Each year, Clarion selects 18 students from hundreds of applicants who have the potential for successful writing careers and who submit writing samples with their applications. Participants from around the world attend and represent a wide variety of backgrounds and diversity of experience.
During each week of the first four weeks of the program, a different professional writer or editor conducts the workshop. The last two weeks are run by a two-writer anchor team. To foster group bonding and the “Clarion Experience,” workshop participants must live in campus apartments and attend classes in seminar facilities. Mornings are devoted to critiquing manuscripts in a workshop setting. Afternoons, evenings and weekends are devoted to individual writing, conferences with the current writer-in-residence, social activities and the completion of class assignments. Resident-writers live nearby and are continuously available to students. The 2017 writers-in-residence include: Dan Chaon, Lynda Barry, Nalo Hopkinson, Andrea Hairston, Cory Doctorow, C.C. Finlay and Rae Carson.
According to the Clarke Center, UC San Diego has produced more of today’s notable science fiction authors than any other university in the world—among them Robinson and David Brin, a scientist, speaker, technical consultant and world-known author who helped establish the Clarke Center, as well as Gregory Benford, Nancy Holder, Vernor Vinge, Catherynne Valente, Raymond Feist, Aimee Bender and Luis Alberto Urrea. Of Clarion graduates, more than one third go on to publish and many have garnered critical acclaim, winning the most prestigious awards in the field such as the Nebula, Hugo, World Fantasy Award, Campbell Award for Best New Writer and Shirley Jackson Award. The program boasts a long list of award-winning, distinguished authors including notable alumni Kelly Link, Octavia Butler, Robert Crais, Cory Doctorow, Nalo Hopkinson and Bruce Sterling, who regularly support the writing program and community that gave them their start.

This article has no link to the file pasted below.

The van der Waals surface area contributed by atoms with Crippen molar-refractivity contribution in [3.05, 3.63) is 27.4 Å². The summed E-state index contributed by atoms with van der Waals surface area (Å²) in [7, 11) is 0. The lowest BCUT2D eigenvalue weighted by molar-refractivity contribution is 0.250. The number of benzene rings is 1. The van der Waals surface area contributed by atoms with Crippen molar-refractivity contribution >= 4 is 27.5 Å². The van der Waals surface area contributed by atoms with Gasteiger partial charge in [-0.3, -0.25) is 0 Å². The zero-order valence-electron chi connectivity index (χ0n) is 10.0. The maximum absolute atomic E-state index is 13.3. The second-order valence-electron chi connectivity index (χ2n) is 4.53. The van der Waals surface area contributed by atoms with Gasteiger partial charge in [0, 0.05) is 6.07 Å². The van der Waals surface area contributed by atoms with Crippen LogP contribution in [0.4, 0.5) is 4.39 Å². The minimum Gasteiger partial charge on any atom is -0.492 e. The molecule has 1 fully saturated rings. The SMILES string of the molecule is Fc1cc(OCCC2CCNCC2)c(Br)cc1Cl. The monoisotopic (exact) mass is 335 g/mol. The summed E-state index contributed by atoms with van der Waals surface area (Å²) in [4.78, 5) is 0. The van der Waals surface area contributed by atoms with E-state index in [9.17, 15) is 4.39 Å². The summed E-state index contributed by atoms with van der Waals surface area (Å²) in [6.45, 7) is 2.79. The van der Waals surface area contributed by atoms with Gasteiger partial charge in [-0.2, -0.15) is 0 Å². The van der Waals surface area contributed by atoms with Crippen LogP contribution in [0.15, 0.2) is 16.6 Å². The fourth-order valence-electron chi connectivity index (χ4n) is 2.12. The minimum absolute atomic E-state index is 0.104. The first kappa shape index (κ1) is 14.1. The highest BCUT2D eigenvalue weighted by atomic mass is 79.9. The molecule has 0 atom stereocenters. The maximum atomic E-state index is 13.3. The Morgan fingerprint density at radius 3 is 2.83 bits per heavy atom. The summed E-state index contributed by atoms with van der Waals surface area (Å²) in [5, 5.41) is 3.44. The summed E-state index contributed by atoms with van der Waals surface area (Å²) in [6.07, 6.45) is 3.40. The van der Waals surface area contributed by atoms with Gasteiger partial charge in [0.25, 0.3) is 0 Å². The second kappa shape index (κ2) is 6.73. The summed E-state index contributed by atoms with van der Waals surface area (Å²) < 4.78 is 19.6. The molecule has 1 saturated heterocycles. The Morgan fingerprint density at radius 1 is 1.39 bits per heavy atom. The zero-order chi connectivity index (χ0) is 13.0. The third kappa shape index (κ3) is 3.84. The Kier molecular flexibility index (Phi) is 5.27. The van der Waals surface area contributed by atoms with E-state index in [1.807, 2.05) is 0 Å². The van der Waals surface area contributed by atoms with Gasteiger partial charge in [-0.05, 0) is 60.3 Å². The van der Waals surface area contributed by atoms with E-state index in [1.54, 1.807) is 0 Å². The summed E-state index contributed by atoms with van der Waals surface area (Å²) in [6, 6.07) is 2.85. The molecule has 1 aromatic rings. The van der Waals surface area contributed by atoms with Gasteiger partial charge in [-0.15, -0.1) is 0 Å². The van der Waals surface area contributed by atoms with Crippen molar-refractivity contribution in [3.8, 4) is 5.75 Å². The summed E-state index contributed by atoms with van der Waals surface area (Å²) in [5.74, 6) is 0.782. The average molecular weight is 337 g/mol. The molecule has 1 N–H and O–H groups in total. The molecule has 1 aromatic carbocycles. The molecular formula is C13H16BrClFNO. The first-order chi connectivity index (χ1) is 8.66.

Past Clarion instructors include Neil Gaiman, N.K. Jemison (2016 Hugo Award winner for “The Fifth Season”), Jeff Vandermeer (whose “Southern Reach Trilogy” is currently being made into a major motion picture), Elizabeth Bear, Samuel Delany and many others.
Established in 1968, the Clarion Science Fiction and Fantasy Writers’ Workshop is widely recognized as a premier proving and training ground for aspiring writers of fantasy and science fiction.
UC San Diego Division of Arts and Humanities’ graduate programs rank among the highest in the nation, according to rankings by College Choice, which lists the Department of Literature at #6 for its creative writing MFA program, and U.S. News & World Report ranks its Visual Arts Department’s Time Based New Media program #3 in the nation. The Division of Arts and Humanities is ranked #23, according to U.S. News & World Report’s 2017 Best Global Universities listing.
This story was originally published on UC San Diego News Center.